Another weird thing is that my right elbow pops when I do push ups, but I don't know if this has anything to do with it.

Sorry this is really long, but I have tried a bunch of things that haven't worked, and I need to know what this may be and how to fix it.

Thanks!



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Joshua Answers:

Hi Jake.

Thanks for all the details. That's very helpful.

1. Anytime a teenage has physical complaints like yours (multiple areas of soft tissue pain/problem), the first place to look at is nutrition.

Meaning, nutritional lack.

The body can't work right if it doesn't have what it needs to work.

In the US, we think we're nutritionally sufficient because there's so much food around us, but such is not the case.

Most of what one finds at regular grocery stores is not only nutrition-less (not much nutrition in it) but also actively nutritionally depleting (sugar, processed foods).

And we don't get enough sunshine for vitamin d, and there just isn't any in foods (and not much more in vit d fortified foods), and you aren't getting ANY Vit D from sunshine between minimally October through April.

Plentiful calories in no way equate to plentiful nutrition.

I bet you a dollar your vitamin d levels are low, if not deficient.

Get a vitamin D level test, just so you know what your actual level is.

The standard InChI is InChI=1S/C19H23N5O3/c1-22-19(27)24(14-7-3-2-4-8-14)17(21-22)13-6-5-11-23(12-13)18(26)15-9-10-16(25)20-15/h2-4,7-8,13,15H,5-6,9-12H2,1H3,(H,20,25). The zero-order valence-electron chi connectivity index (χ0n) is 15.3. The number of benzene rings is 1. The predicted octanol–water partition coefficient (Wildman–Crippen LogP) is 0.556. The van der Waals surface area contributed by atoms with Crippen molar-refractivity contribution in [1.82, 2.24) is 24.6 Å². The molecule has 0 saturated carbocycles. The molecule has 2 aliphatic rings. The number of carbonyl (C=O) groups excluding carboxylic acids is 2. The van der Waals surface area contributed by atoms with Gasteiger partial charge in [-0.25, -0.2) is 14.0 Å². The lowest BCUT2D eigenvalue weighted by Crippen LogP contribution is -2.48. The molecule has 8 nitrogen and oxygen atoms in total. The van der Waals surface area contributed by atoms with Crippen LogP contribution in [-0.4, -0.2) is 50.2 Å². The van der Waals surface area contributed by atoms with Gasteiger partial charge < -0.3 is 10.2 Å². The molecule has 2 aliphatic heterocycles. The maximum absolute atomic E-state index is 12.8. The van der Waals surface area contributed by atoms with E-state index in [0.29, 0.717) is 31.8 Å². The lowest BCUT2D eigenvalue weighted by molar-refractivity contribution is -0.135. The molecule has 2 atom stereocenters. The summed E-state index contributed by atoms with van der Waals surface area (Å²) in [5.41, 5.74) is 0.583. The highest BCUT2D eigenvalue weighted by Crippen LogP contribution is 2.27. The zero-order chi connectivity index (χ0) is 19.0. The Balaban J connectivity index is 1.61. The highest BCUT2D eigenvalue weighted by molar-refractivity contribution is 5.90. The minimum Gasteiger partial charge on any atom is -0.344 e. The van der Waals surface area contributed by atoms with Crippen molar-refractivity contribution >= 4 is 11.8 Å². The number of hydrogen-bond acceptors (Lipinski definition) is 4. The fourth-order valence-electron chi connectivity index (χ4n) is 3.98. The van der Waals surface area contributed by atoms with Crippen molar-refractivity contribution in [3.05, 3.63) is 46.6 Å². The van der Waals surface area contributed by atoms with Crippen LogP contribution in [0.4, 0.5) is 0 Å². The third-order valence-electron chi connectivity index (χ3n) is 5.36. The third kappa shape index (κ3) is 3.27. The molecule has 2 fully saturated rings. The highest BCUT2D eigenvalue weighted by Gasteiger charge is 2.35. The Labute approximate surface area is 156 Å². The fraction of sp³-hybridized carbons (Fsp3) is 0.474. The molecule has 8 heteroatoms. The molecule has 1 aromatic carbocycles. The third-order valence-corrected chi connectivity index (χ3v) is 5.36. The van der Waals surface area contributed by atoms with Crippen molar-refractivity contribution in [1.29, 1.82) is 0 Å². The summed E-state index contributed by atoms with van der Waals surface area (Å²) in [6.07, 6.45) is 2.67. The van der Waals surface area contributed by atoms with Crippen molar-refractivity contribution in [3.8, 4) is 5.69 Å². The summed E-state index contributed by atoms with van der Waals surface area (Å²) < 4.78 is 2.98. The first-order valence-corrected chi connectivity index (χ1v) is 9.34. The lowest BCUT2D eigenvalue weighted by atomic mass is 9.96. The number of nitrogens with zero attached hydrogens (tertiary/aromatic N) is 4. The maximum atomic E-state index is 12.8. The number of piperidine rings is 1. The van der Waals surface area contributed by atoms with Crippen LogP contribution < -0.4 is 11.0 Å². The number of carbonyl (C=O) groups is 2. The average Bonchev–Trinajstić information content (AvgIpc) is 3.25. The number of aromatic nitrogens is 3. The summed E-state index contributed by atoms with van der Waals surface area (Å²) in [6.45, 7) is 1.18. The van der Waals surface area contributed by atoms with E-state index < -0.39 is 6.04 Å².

2. It sounds like you have some issue with your Triceps/back of the upper arm.

Which also means there's a lack of function there, and an expanding lack of function to other structures.

When muscles (and connective tissue) get too tight, they don't work well. When they don't work well, bad things happen.

That's what Tendonitis is...a progressive decrease in function.

Really, tendonitis is three main factors working together to cause pain and problem:

- too tight muscle and connective tissue
- inflammation
- lack of nutrition.

See: What Is Tendonitis?


Hey, notice that 'lack of nutrition' thing....

And...the body can't get better until the lack is taken care of.


Maybe you'll need to do additional physical self care after nutrition, but it may be that getting enough of what your body needs will allow it to work right and pain will go away and function will return.

There's only one way to find out.

What's for sure is that no amount of Rest is going to fix it.

Anti-inflammatory meds like Ibuprofen also don't work. They can help to get you through the day, but in no way are they part of a fix.


I recommend you get my Tennis Elbow Treatment That Works program and work with that.

Which includes either getting the recommended nutrition through the program online, or use it as an example of what to get locally.

The program covers the nutrition, how to lower pain levels (even if you keep using ice packs), and self care work on the forearms and triceps.

All in all, you'll learn a skill you can apply anywhere for any soft tissue pain/problem.


Let me know if you have any questions.





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Joshua Tucker, B.A., C.M.T.
The Tendonitis Expert
www.TendonitisExpert.com